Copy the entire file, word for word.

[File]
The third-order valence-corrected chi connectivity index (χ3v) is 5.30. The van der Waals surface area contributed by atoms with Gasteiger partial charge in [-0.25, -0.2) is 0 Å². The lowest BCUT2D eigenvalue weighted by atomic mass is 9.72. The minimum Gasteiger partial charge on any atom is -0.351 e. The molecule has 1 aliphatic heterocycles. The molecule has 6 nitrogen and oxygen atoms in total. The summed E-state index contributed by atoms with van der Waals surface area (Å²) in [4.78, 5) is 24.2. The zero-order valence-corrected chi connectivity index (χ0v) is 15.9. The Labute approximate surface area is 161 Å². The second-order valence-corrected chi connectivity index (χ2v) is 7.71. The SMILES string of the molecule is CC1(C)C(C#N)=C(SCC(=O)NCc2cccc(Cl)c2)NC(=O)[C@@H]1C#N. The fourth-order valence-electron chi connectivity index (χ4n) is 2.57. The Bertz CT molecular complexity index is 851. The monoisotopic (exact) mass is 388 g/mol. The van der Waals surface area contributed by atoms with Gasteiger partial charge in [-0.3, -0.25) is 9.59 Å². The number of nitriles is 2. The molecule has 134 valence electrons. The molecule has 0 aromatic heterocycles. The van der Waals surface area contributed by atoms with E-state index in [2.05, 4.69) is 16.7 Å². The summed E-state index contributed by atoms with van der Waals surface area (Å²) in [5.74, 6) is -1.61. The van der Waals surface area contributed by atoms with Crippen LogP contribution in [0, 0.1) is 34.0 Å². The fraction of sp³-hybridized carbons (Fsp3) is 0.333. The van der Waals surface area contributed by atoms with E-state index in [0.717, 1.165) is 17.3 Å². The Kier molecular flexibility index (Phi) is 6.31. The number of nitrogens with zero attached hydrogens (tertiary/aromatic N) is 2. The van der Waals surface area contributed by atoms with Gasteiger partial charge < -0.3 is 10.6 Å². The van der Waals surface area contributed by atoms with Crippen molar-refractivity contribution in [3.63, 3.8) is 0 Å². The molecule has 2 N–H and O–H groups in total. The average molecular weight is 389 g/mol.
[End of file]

The third-order valence-corrected chi connectivity index (χ3v) is 5.30. The van der Waals surface area contributed by atoms with Gasteiger partial charge in [-0.25, -0.2) is 0 Å². The lowest BCUT2D eigenvalue weighted by atomic mass is 9.72. The minimum Gasteiger partial charge on any atom is -0.351 e. The molecule has 1 aliphatic heterocycles. The molecule has 6 nitrogen and oxygen atoms in total. The summed E-state index contributed by atoms with van der Waals surface area (Å²) in [4.78, 5) is 24.2. The zero-order valence-corrected chi connectivity index (χ0v) is 15.9. The Labute approximate surface area is 161 Å². The second-order valence-corrected chi connectivity index (χ2v) is 7.71. The SMILES string of the molecule is CC1(C)C(C#N)=C(SCC(=O)NCc2cccc(Cl)c2)NC(=O)[C@@H]1C#N. The fourth-order valence-electron chi connectivity index (χ4n) is 2.57. The Bertz CT molecular complexity index is 851. The monoisotopic (exact) mass is 388 g/mol. The van der Waals surface area contributed by atoms with Gasteiger partial charge in [-0.3, -0.25) is 9.59 Å². The number of nitriles is 2. The molecule has 134 valence electrons. The molecule has 0 aromatic heterocycles. The van der Waals surface area contributed by atoms with E-state index in [2.05, 4.69) is 16.7 Å². The summed E-state index contributed by atoms with van der Waals surface area (Å²) in [5.74, 6) is -1.61. The van der Waals surface area contributed by atoms with Crippen LogP contribution in [0, 0.1) is 34.0 Å². The fraction of sp³-hybridized carbons (Fsp3) is 0.333. The van der Waals surface area contributed by atoms with E-state index in [0.717, 1.165) is 17.3 Å². The Kier molecular flexibility index (Phi) is 6.31. The number of nitrogens with zero attached hydrogens (tertiary/aromatic N) is 2. The van der Waals surface area contributed by atoms with Gasteiger partial charge < -0.3 is 10.6 Å². The van der Waals surface area contributed by atoms with Crippen molar-refractivity contribution in [3.63, 3.8) is 0 Å². The molecule has 2 N–H and O–H groups in total. The average molecular weight is 389 g/mol.